I got a "survey call" last week asking me questions about my opinion about the California State Assembly race from a group called OTR (On Track Research) out of Florida.
I'm going to call it a push poll.
Now what is a push poll? It is a poll designed to spread rumors and to disparage the reputation of the person the pollsters are targeting in the guise of an opinion poll. The people who commissioned it don't really care about the results, they just want to get the rumors and whisper campaign started based on negative, false and misleading info.
A push poll is one of the politics tactics that Karl Rove
"allegedly" used to smear John McCain in South Carolina. I've long found it disgusting and I've wondered how to combat it. Like the Zombie Facts that Atrios talks about that keep getting used over and over even years after they have been discredited, push polling can be difficult to combat.
Bush's campaign strategists, including Karl Rove, devised a push poll against John McCain. South Carolina voters were asked "Would you be more likely or less likely to vote for John McCain for president if you knew he had fathered an illegitimate black child?". They had no interest in the actual percentages in the poll, the goal was to suggest that he had. This was particularly vicious since McCain was campaigning with his adopted Bangladeshi daughter. The sight of the little dark skinned girl made the seed planted earlier grow and John McCain lost South Carolina, effectively ending his run for the presidency.
-- SourceWatch, a project of the Center for Media and Democracy (link)
During my poll I was asked questions about Janet Reilly and Fiona Ma,
but I was only asked questions designed to cast aspersions on Reilly. Some polling experts make distinctions about what is a legit poll and what is a push poll. Kathy Frankovic, Director of Surveys for CBS News,
says, " A push poll is political telemarketing masquerading as a poll." She also says that:
Not all questions that seem negative are part of push polls. Candidate organizations sometimes do actual polls that contain negative information about the opposing candidate. These polls, which are not push polls, are conducted for the same reasons market and advertising researchers do their work: to see what kinds of themes and packages move the public.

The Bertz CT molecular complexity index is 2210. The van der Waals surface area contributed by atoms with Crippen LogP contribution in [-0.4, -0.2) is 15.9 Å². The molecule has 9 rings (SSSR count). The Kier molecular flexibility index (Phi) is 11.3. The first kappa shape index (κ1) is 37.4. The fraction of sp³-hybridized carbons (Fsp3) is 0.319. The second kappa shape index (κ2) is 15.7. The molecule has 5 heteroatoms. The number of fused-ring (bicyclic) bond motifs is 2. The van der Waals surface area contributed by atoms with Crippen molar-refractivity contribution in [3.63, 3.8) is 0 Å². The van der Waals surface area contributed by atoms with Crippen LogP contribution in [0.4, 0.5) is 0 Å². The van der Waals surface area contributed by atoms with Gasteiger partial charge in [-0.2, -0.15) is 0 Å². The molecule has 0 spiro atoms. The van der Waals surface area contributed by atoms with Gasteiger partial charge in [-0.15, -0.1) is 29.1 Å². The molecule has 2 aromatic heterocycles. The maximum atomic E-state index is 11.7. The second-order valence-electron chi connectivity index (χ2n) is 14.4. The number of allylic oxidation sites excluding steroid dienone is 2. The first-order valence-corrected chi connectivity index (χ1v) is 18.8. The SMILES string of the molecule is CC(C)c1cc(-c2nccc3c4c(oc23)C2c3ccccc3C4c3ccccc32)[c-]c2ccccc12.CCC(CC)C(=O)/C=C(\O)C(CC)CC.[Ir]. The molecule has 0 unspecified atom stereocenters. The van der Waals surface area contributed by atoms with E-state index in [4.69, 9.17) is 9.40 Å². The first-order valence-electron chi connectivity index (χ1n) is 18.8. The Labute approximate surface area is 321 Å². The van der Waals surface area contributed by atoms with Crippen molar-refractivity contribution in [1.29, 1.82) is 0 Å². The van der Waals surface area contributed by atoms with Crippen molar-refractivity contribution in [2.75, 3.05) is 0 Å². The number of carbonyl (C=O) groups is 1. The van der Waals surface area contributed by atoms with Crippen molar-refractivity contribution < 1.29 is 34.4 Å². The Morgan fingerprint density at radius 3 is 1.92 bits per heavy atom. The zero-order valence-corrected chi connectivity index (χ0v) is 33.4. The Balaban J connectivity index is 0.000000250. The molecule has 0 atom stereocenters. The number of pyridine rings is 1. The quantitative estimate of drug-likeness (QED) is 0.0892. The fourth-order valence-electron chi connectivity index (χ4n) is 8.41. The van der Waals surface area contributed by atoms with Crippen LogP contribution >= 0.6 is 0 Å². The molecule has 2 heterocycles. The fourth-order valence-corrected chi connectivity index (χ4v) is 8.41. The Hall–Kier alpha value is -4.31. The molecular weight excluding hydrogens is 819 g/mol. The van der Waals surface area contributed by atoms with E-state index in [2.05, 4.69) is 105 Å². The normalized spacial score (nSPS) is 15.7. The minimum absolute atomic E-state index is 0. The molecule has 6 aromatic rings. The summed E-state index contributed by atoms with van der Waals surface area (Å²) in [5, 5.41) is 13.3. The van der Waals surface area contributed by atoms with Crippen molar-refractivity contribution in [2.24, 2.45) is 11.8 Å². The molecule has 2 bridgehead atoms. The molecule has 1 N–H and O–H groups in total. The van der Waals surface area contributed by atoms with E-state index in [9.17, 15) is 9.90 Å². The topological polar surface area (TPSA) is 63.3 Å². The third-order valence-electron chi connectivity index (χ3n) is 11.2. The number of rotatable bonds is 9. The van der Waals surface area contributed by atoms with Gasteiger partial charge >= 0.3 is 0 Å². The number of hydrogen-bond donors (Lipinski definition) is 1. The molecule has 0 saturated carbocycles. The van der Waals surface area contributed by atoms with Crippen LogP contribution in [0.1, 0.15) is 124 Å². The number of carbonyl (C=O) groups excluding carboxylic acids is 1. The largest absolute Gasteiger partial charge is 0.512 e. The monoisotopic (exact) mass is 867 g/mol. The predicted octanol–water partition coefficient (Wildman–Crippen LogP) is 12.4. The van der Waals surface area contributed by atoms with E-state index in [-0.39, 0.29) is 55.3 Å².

Other experts say we should focus on intent:
Again, the proof is in the intent: If the sponsor intends to communicate a message to as many voters as possible rather than measure opinions or test messages among a sample of voters, it qualifies as a "push poll."
A call made for the purposes of disseminating information under the guise of survey is still a fraud - and thus still a "push poll" - even if the facts of the "questions" are technically true or defensible. The Mystery Pollster
Now I'm not a brilliant political strategist, I'm just a brain in a box, but I have been giving this some thought.
I can't know the intent of whomever commissioned the poll and it's hard to know if they are contacting 40,000 voters or 40 since they likely won't divulge that information.
No matter who commissioned this or what the intent, based on the questions in the poll that I got, it seemed designed to disseminate information under the guise of a survey or as the The National Council on Public Polls (NCPP) defines it:
"A telemarketing technique in which telephone calls are used to canvass vast numbers of potential voters, feeding them false and damaging 'information' about a candidate under the guise of taking a poll to see how this 'information' affects voter preferences. In fact, the intent is to 'push' the voters away from one candidate and toward the opposing candidate."
The thing that occupies me the most about this kind of polling is how to combat it. It is almost a no-lose situation for the campaign deploying it
. Why? Because once they ring the bell about false information, it is hard to be "unrung". As Richard Davis, the campaign manager for the McCain campaign said, in the Boston Globe story, The anatomy of a smear campaign
Campaigns have various ways of dealing with smears. They can refute the lies, or they can ignore them and run the risk of the smear spreading. But "if you're responding, you're losing." Rebutting tawdry attacks focuses public attention on them, and prevents the campaign from talking issues.
We chose to address the attacks by trying to get the media to focus on the dishonesty of the allegations and to find out who was making them. We also pledged to raise the level of debate by refusing to run any further negative ads -- a promise we kept, though it probably cost us the race. We never did find out who perpetrated these smears, but they worked: We lost South Carolina by a wide margin.